Did you know that Lyndon B. Johnson, our 36th President, served as teacher and principal in his early, pre-POTUS years? Cotulla's Brush Country Museum fills in the details, providing an enlightening look at Johnson and his charge—the Hispanic students at the Welhausen School—among its collection of La Salle County history. "...I remember even yet the pain of realizing and knowing then that college was closed to practically every one of those children because they were too poor," Johnson recalled of his days at Welhausen, "...and I think it was then that I made up my mind that this nation could never rest while the door to knowledge remained closed to any American." And with that Johnson signed the historic Higher Education Act of 1965 into law. Cotulla seems to have inspired grand beginnings. The simple planting of Bermuda onion seeds by local Cotulla settlers in 1898, together with a large dose of irrigation, ushered in the age of the Winter Garden region for Cotulla and neighboring counties where vegetables would be grown commercially year round. Founder and Polish immigrant Joseph Cotulla would have been proud; remarkable achievements from truly humble beginnings.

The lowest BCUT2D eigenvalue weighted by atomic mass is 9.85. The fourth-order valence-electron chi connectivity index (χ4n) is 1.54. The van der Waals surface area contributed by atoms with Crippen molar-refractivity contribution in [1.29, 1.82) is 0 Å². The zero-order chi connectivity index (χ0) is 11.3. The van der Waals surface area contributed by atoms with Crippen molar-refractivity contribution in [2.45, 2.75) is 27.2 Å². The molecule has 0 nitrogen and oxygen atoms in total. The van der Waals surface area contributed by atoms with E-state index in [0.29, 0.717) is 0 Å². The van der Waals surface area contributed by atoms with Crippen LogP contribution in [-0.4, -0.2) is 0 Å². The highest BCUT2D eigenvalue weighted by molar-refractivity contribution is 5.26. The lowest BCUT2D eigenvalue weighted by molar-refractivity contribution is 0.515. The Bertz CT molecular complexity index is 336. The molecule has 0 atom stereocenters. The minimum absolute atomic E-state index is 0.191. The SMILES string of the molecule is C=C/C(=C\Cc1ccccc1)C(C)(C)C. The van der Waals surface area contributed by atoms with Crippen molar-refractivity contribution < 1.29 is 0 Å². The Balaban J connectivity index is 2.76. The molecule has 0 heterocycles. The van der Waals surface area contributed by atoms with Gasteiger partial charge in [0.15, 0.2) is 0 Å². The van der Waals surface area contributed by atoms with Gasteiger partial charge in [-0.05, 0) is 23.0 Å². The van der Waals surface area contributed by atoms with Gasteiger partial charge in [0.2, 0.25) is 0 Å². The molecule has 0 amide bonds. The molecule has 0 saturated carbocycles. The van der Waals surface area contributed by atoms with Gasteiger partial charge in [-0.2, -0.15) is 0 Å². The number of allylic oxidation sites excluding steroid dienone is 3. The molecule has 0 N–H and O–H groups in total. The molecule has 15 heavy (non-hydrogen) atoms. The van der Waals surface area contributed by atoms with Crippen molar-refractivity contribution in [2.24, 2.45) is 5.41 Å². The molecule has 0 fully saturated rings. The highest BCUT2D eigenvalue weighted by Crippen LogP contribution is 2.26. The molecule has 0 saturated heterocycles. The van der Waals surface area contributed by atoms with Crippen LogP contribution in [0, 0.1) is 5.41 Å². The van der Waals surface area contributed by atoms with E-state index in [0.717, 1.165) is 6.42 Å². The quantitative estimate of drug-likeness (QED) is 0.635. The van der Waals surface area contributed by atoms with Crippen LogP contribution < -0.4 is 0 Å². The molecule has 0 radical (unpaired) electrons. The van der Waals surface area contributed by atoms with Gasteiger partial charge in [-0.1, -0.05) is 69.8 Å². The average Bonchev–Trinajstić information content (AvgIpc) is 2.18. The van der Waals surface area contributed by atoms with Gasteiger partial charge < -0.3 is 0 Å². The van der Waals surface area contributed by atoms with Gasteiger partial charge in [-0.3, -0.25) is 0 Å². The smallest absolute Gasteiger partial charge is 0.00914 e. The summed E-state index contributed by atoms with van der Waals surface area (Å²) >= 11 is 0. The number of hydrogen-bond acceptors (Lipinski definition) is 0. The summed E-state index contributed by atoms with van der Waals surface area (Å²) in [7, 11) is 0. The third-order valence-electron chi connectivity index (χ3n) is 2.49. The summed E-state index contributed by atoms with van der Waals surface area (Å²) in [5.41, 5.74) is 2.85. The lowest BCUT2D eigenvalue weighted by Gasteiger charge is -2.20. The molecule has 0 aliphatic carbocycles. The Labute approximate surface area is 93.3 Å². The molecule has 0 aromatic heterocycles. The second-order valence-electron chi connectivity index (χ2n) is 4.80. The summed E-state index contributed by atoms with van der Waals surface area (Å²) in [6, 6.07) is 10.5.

A Texas Main Street city, Cotulla visitors will be drawn to town by the hill top orientation of the La Salle County Courthouse, seen from afar as is the water tower—both prominent landmarks as you approach Cotulla. The Front Street historic business district built facing the railroad reflects the town's developmental ties to trade and transportation. Cotulla was part of the 16th century transportation route known as the El Camino Real de los Tejas; its location between San Antonio and Laredo puts it on today's thriving trade route we call IH-35.